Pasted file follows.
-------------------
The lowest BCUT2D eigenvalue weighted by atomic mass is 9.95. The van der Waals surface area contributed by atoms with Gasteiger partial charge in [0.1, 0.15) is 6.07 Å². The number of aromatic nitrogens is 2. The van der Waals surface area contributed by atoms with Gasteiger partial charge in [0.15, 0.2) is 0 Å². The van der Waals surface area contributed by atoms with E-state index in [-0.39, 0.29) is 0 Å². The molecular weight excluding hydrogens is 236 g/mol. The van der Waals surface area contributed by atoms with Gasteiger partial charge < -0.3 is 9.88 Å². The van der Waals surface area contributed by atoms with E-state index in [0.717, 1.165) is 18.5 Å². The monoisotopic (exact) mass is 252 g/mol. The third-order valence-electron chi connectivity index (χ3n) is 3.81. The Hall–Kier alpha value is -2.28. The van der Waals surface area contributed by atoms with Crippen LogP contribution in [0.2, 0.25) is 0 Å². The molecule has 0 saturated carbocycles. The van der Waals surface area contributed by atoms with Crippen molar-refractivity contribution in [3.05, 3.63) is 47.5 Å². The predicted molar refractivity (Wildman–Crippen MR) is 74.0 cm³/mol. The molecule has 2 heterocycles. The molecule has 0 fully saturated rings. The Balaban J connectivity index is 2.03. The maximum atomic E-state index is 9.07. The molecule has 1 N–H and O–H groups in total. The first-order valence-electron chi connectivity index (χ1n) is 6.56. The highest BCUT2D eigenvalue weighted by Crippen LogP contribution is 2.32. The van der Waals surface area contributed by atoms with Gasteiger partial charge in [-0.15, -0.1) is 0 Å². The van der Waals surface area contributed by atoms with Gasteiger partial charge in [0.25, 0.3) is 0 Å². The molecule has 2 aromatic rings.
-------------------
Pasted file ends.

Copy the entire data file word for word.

The lowest BCUT2D eigenvalue weighted by atomic mass is 9.95. The van der Waals surface area contributed by atoms with Gasteiger partial charge in [0.1, 0.15) is 6.07 Å². The number of aromatic nitrogens is 2. The van der Waals surface area contributed by atoms with Gasteiger partial charge in [0.15, 0.2) is 0 Å². The van der Waals surface area contributed by atoms with E-state index in [-0.39, 0.29) is 0 Å². The molecular weight excluding hydrogens is 236 g/mol. The van der Waals surface area contributed by atoms with Gasteiger partial charge < -0.3 is 9.88 Å². The van der Waals surface area contributed by atoms with E-state index in [0.717, 1.165) is 18.5 Å². The monoisotopic (exact) mass is 252 g/mol. The third-order valence-electron chi connectivity index (χ3n) is 3.81. The Hall–Kier alpha value is -2.28. The van der Waals surface area contributed by atoms with Crippen LogP contribution in [0.2, 0.25) is 0 Å². The molecule has 0 saturated carbocycles. The van der Waals surface area contributed by atoms with Crippen molar-refractivity contribution in [3.05, 3.63) is 47.5 Å². The predicted molar refractivity (Wildman–Crippen MR) is 74.0 cm³/mol. The molecule has 2 heterocycles. The molecule has 0 fully saturated rings. The Balaban J connectivity index is 2.03. The maximum atomic E-state index is 9.07. The molecule has 1 N–H and O–H groups in total. The first-order valence-electron chi connectivity index (χ1n) is 6.56. The highest BCUT2D eigenvalue weighted by Crippen LogP contribution is 2.32. The van der Waals surface area contributed by atoms with Gasteiger partial charge in [-0.15, -0.1) is 0 Å². The van der Waals surface area contributed by atoms with Gasteiger partial charge in [0.25, 0.3) is 0 Å². The molecule has 2 aromatic rings.